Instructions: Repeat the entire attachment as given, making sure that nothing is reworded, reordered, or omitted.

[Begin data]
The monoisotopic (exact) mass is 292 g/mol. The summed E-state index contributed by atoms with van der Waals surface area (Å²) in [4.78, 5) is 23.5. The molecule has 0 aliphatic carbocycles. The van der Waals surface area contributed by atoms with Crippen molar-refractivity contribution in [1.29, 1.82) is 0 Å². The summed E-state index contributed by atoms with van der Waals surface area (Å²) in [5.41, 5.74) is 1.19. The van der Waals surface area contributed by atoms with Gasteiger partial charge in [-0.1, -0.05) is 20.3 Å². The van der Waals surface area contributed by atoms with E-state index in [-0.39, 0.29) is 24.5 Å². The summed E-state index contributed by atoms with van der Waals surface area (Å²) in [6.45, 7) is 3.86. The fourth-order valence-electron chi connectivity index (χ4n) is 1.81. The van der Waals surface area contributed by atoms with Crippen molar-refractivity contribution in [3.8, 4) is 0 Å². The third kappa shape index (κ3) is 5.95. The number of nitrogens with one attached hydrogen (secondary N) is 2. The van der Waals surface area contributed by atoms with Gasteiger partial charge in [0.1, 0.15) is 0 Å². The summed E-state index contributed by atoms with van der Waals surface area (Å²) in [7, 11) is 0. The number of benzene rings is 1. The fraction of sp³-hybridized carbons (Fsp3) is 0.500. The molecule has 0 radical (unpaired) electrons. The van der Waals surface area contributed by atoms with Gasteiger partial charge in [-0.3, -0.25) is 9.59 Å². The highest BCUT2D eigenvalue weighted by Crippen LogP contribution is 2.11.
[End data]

The monoisotopic (exact) mass is 292 g/mol. The summed E-state index contributed by atoms with van der Waals surface area (Å²) in [4.78, 5) is 23.5. The molecule has 0 aliphatic carbocycles. The van der Waals surface area contributed by atoms with Crippen molar-refractivity contribution in [1.29, 1.82) is 0 Å². The summed E-state index contributed by atoms with van der Waals surface area (Å²) in [5.41, 5.74) is 1.19. The van der Waals surface area contributed by atoms with Gasteiger partial charge in [-0.1, -0.05) is 20.3 Å². The van der Waals surface area contributed by atoms with E-state index in [-0.39, 0.29) is 24.5 Å². The summed E-state index contributed by atoms with van der Waals surface area (Å²) in [6.45, 7) is 3.86. The fourth-order valence-electron chi connectivity index (χ4n) is 1.81. The van der Waals surface area contributed by atoms with Crippen molar-refractivity contribution in [3.8, 4) is 0 Å². The third kappa shape index (κ3) is 5.95. The number of nitrogens with one attached hydrogen (secondary N) is 2. The van der Waals surface area contributed by atoms with Gasteiger partial charge in [0.1, 0.15) is 0 Å². The summed E-state index contributed by atoms with van der Waals surface area (Å²) in [7, 11) is 0. The number of benzene rings is 1. The fraction of sp³-hybridized carbons (Fsp3) is 0.500. The molecule has 0 radical (unpaired) electrons. The van der Waals surface area contributed by atoms with Gasteiger partial charge in [-0.3, -0.25) is 9.59 Å². The highest BCUT2D eigenvalue weighted by Crippen LogP contribution is 2.11.